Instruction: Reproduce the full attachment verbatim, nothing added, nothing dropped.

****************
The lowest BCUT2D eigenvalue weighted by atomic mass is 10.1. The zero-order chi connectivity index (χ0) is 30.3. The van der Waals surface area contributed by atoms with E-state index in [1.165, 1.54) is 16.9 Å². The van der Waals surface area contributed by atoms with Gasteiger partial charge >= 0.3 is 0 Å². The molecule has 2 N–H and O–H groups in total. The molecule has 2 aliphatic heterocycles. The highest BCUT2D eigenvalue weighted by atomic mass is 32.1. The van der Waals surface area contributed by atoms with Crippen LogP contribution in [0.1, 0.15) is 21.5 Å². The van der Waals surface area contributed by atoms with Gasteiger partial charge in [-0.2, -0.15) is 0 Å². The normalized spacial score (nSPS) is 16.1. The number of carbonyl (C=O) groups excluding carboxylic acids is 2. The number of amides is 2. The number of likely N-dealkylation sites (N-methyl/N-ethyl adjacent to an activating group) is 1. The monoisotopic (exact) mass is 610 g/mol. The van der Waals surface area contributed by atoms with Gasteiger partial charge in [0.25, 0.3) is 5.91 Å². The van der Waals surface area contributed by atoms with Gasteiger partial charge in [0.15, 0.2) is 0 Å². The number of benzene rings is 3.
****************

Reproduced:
The lowest BCUT2D eigenvalue weighted by atomic mass is 10.1. The zero-order chi connectivity index (χ0) is 30.3. The van der Waals surface area contributed by atoms with E-state index in [1.165, 1.54) is 16.9 Å². The van der Waals surface area contributed by atoms with Gasteiger partial charge >= 0.3 is 0 Å². The molecule has 2 N–H and O–H groups in total. The molecule has 2 aliphatic heterocycles. The highest BCUT2D eigenvalue weighted by atomic mass is 32.1. The van der Waals surface area contributed by atoms with Crippen LogP contribution in [0.1, 0.15) is 21.5 Å². The van der Waals surface area contributed by atoms with Gasteiger partial charge in [-0.2, -0.15) is 0 Å². The normalized spacial score (nSPS) is 16.1. The number of carbonyl (C=O) groups excluding carboxylic acids is 2. The number of amides is 2. The number of likely N-dealkylation sites (N-methyl/N-ethyl adjacent to an activating group) is 1. The monoisotopic (exact) mass is 610 g/mol. The van der Waals surface area contributed by atoms with Gasteiger partial charge in [0.25, 0.3) is 5.91 Å². The van der Waals surface area contributed by atoms with Gasteiger partial charge in [0.15, 0.2) is 0 Å². The number of benzene rings is 3.